It didn’t take long for me to realize I am stereotyped as a carrier of the virus and I make most people uncomfortable with my presence. Including my previous stop in Ivory Cost I been on the continent almost a full month, I have no symptoms of COVID-19 but just because I’m from America I’m feared. and rightfully so. People from the northern hemisphere are bringing Corona onto the continent and if it spreads an outbreak could happened. I have been told tha many people believe Ghana wouldn’t be able to control an outbreak of the virus. My personal beliefs is that warmer climates are not at risk for a Corona outbreak but I am not a doctor, biologist or chemist. I’m just a traveler, social influencer who chooses this think for himself.

I have been battling my own stereotypes against Africans as well during this trying time. In America we are fed stereotypes about Africa all the time. One is that we are led to believe that when there is civil unrest in Africa. People from African countries mercilessly kill each other. Thoughts of Rwanda genocide, and Xenophobia from South Africa and Zimbabwe constantly run through my mind. When will talk and looks of fear towards me become harsh words and physical violence! What if Ghana becomes overtaken with COVID-19? Am I a causality of civil unrest waiting to happen? Wait, no, not Ghana? Ghana, Ghana? Right of Adobe Ghana? Dual citizenship Ghana? Year of Return Ghana? Beyond the Return Ghana? Let me relax, Africa is 54 countries with different traditions, cultures, spiritual beliefs, languages etc. not just one huge country that reacts to everything the same.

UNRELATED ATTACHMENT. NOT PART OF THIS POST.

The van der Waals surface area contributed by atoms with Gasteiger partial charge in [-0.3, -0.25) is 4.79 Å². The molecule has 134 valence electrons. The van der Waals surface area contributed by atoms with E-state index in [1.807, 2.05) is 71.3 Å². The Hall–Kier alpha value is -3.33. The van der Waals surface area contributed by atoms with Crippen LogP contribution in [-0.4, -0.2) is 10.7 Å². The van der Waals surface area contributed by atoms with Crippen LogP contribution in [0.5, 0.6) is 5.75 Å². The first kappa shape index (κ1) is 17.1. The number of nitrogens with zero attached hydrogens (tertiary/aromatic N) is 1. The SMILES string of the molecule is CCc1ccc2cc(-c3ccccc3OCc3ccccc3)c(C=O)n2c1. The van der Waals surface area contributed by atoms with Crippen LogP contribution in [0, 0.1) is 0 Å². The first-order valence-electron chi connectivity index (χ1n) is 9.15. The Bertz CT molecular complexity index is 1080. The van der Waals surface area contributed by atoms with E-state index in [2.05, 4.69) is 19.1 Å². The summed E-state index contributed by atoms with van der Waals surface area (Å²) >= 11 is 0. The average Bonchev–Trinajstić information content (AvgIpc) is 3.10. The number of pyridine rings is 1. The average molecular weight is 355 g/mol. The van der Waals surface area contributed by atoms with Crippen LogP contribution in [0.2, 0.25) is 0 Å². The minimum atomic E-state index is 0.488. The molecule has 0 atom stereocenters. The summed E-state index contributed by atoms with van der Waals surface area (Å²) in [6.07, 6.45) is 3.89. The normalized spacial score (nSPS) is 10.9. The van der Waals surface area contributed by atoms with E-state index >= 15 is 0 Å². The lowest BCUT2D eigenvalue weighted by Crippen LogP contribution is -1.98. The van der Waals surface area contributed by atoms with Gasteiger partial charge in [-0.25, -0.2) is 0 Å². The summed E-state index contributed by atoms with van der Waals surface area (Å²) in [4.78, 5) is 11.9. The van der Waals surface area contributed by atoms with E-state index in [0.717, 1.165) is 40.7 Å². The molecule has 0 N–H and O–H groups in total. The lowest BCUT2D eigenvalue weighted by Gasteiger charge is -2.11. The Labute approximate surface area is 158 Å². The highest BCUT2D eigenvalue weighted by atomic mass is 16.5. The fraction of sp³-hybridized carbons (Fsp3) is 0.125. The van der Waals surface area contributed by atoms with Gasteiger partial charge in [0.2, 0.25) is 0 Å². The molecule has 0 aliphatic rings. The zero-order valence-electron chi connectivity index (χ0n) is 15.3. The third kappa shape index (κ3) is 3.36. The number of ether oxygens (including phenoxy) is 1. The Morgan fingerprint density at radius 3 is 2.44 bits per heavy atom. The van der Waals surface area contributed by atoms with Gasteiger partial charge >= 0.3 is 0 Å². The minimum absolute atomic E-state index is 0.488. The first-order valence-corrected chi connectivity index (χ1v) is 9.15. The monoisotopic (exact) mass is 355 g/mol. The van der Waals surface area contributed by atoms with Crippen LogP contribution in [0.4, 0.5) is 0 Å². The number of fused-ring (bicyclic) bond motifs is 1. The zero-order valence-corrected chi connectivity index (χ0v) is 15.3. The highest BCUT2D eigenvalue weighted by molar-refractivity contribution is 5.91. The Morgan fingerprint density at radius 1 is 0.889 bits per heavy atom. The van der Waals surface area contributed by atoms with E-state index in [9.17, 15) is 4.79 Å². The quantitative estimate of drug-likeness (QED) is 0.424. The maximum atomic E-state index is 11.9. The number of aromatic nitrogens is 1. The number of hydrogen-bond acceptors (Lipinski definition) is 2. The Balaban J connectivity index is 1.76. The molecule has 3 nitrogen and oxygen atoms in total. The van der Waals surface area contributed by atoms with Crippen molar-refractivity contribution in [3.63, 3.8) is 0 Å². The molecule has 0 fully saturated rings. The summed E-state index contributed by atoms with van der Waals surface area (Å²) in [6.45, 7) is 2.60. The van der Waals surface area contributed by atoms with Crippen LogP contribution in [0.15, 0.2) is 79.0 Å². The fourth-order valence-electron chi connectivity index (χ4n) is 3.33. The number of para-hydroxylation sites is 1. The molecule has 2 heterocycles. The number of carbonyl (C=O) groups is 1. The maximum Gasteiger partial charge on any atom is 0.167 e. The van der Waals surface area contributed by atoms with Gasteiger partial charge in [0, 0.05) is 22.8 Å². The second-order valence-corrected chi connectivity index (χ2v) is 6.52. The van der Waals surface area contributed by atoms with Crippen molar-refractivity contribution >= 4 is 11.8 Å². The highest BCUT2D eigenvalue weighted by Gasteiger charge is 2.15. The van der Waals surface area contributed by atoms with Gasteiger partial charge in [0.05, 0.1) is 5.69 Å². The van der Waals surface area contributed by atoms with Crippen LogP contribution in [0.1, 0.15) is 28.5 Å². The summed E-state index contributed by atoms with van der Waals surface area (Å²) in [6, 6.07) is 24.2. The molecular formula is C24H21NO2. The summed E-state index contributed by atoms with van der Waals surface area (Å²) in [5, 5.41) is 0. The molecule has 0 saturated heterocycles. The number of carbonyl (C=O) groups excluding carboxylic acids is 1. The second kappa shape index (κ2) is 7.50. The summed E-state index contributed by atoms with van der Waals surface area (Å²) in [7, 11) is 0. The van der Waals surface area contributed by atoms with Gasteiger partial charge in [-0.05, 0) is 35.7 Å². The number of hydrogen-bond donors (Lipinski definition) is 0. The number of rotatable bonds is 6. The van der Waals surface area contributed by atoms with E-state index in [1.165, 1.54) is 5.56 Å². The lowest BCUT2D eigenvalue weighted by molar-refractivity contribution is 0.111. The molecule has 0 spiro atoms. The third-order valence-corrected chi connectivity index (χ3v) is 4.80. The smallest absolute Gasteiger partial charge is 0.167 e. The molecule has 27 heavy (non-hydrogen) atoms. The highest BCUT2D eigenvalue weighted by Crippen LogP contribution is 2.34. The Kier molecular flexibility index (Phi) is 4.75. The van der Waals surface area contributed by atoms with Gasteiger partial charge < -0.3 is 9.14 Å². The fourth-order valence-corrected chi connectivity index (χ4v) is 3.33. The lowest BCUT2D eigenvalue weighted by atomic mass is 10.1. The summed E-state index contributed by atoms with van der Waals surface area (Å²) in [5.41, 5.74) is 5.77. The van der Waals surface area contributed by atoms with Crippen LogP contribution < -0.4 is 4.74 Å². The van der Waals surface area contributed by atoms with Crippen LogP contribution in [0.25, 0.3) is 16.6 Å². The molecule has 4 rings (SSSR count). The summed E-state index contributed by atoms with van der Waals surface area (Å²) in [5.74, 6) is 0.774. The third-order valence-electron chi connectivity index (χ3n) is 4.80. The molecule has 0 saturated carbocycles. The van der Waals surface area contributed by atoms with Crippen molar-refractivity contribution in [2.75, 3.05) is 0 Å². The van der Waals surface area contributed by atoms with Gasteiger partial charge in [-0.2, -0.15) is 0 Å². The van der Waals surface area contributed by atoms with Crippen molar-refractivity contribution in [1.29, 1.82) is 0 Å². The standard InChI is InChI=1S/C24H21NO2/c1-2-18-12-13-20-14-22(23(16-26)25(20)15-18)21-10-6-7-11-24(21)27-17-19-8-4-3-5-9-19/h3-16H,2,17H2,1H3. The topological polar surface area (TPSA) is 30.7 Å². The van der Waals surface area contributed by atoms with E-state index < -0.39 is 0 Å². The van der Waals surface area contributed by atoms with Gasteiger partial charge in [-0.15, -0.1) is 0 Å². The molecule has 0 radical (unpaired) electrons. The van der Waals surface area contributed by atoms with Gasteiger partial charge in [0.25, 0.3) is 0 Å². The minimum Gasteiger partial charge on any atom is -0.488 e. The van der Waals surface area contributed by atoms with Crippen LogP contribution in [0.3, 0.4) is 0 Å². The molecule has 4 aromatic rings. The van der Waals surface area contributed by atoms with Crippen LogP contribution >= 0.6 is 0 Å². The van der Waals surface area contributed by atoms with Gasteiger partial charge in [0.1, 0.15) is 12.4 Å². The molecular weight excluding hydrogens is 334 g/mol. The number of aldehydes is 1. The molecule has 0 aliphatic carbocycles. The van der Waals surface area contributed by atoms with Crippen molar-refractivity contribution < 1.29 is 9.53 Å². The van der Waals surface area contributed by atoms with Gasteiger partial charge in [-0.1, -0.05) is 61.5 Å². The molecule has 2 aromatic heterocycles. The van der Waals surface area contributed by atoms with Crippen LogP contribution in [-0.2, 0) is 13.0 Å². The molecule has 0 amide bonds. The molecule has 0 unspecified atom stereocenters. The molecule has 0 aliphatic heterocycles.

Thank you to the Ghanaians who still come visit me, watch movies and eat with me. They laugh and say they know I been here long enough and I’m not sick so it’s fine. But what about people who don’t know me, don’t know how long I been here, and don’t know my health status? I don’t think people are wrong for fearing me, I just hope that I can stay long enough for things to calm down and I can enjoy my favorite country again. If I was bored and restless in America before the outbreak, imagine how miserable I will be if I returned home under marshal law.

Oh my how the tables have turned. Africa has now banned Europe, Asia and America from their boarders in fear of disease and sicknesses. You have Americans such as myself in Africa not wanting to return home because of the current state of affairs. As a pro-black activists, this is the day my ancestors dreamed of. Africa is the place of preference and America, Europe, and Asia is where mass hysteria, sickness and chaos reigns. But now that this time has come, are we the Black American really welcomed home? Not my American dollars or my U.S passport being welcomed, but me? Rashad McCrorey, the descendant of those sold off into slavery 401 years ago? Am I welcomed as I am already in Ghana while the world is in crisis? I guess temporarily for the next 4 weeks or until further notice, the answer is still to be determined.